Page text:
7th duke of bedford
Of the landed estates in Navan,
the affairs of the
Russell Estate,
owned by the
Duke of Bedford,
are most interesting
in that it saw the
most dramatic changes
in the mid 1800s
and gives a unique insight
into the workings of the
system at tht time.


Pictured left is

Francis Russell
7th Duke of Bedford

1788-1861

The area in question (around Brews Hill) covered ten acres. It was leased by Ludlow to a Mr Barry in 1774 for
three lives.

At that time the only buildings on the land were four slated houses and seven cabins. This lease expired in 1839 and Rev. Hamilton became the new tenant for 30 years at a rent of £43 a year.
Hamilton failed to control building and sub division on the land so that by 1848 he had 34 yearly tenants who had a further 47 sub tenants.

The inhabitants of the area were mainly supported by the Poor Law and the indignation of the town's businessmen and landowners grew at the squalor of that end of the town and the behaviour of its inhabitants.


The Duke of Bedford had a survey of the area carried out in 1848 and it was decided to relieve Hamilton of his lease. Hamilton sought £1,300 compensation, later reduced to £1,000, but the landlord refused and pointed to the valuation made of the area under the direction of the Poor Law Guardians. This stated that 30 of the cabins had an annual value of £33. They had a valuation from 10 shillings to £2 each. The valuer said that the rest of the cabins were valueless. Hamilton was eventually dispossessed before the Assizes of Meath in July 1848, and plans were drawn up for the improvement of the area and other estate property in the town.

After further surveys and discussions in February 1849 various improvements were suggested. The first suggestion involved the removal of all cabins on the plot and compensation to the tenants thereby enabling them to migrate or to transfer them to some other part of the town.

Joly, the local estate agent, also proposed that a market house be built for the town since 'it is a town of very considerable traffic and there has never been the least encouragement- that is no Market House or other suitable accomodation for the trader.'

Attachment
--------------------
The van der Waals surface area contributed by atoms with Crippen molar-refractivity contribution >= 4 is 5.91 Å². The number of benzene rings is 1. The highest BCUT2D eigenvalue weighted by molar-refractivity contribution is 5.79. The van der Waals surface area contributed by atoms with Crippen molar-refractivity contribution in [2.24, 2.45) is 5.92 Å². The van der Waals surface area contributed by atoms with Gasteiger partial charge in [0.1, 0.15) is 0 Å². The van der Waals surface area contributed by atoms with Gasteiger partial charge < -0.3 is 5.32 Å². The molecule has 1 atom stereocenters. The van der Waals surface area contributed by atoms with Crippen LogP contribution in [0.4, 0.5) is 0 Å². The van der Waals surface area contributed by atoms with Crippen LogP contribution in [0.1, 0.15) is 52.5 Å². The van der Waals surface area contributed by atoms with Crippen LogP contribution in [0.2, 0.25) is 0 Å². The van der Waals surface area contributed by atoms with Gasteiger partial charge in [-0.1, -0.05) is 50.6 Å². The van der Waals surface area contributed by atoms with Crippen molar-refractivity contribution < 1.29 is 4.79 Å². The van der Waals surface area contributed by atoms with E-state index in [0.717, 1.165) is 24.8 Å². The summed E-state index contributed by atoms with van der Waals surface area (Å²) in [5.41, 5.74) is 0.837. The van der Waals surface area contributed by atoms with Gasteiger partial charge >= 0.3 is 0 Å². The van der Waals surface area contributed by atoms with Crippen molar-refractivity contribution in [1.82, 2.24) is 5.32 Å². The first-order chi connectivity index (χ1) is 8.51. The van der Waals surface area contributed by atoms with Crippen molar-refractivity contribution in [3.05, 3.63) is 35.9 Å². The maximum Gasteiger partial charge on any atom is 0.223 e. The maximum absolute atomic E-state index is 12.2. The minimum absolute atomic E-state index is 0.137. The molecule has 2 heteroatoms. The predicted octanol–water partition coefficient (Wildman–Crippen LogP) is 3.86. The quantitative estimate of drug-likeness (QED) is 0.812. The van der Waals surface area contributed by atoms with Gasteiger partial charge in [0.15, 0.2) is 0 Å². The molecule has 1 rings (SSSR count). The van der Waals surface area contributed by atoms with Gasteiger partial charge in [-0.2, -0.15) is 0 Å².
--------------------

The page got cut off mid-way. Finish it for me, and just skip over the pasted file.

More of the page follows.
The first proposal was eugene o' reillyacted upon leading to the eviction of a great number of people.
Fr. O' Reilly, the parish priest (pictured  left) protested strongly:  "One hundred dwellings and the occupants beyond six hundred in number were left houseless and a boundary wall was built on the site of some of those houses instead of new dwellings of a better description as we were led to believe would be the case."

This clearance obviously meant a tremendous upheaval with 120 households made homeless in a matter of weeks. Many settled on the Fair Green. Soon after, all the cabins in this area were indiscriminately demolished, although some settlers had squatters rights being under no obligation to pay rent to the Corporation which had allowed them to settle the area.. These clearances and the ensuing disputes pinpoint the nature of the claims and counter claims of all parties involved in this type of situation. The estate agent, for example, claimed that the Brews Hill area had been a "receptacle of villainy and nursery of crime and disease."


But Fr. O'Reilly denied this and vouched for the morality of 60 of the 80 tenants. He admitted the problems brought on by sub letting but claimed that these " lodgers were nearly all simple country people. They were persecuted by the Landlord Guardians, driven from their houses by them, and because your Grace's tenants observed the Laws of the Gospel in giving them shelter, they in turn were indiscriminately denounced to your Grace as a congregation of robbers'.

The letter ends with a very pertinent point  'if other noblemen should follow your Grace's example, Navan would cease to be a town."

In fact better class houses were built on the site of the old cabins in Brews Hill and Chapel Lane which is now Railway Street, although former tenants were not necessarily reinstated.

The whole 'Hamilton Affair' is important in several respects. Most obviously, Hamilton's mismanagement induced a clinging together of people at a particulary critical time which was followed by a ruthless clearing of the landscape. The processes and forces manifested in this important episode in Navan's history are the factors of change most potent in shaping new landscapes and human population.

These factors were:

Hamiliton's initial mismanagement and the terrible conquences it produced;
the public outcry and more specifically the outcry of those paying high rates at the presence of the immoral masses inhabiting the area signifying a crystallisation of class divisions in Navan at a time of crisis;
the estate agent's central role in the landlord's information system;
Fr. O'Reilly's controlled outburst reflecting the growing significance of the Catholic Church.

These one may define as important parameters of change, all helping to shape new forms.

Source: An Economic Geography of County Meath 1770 -1870, Peter Connell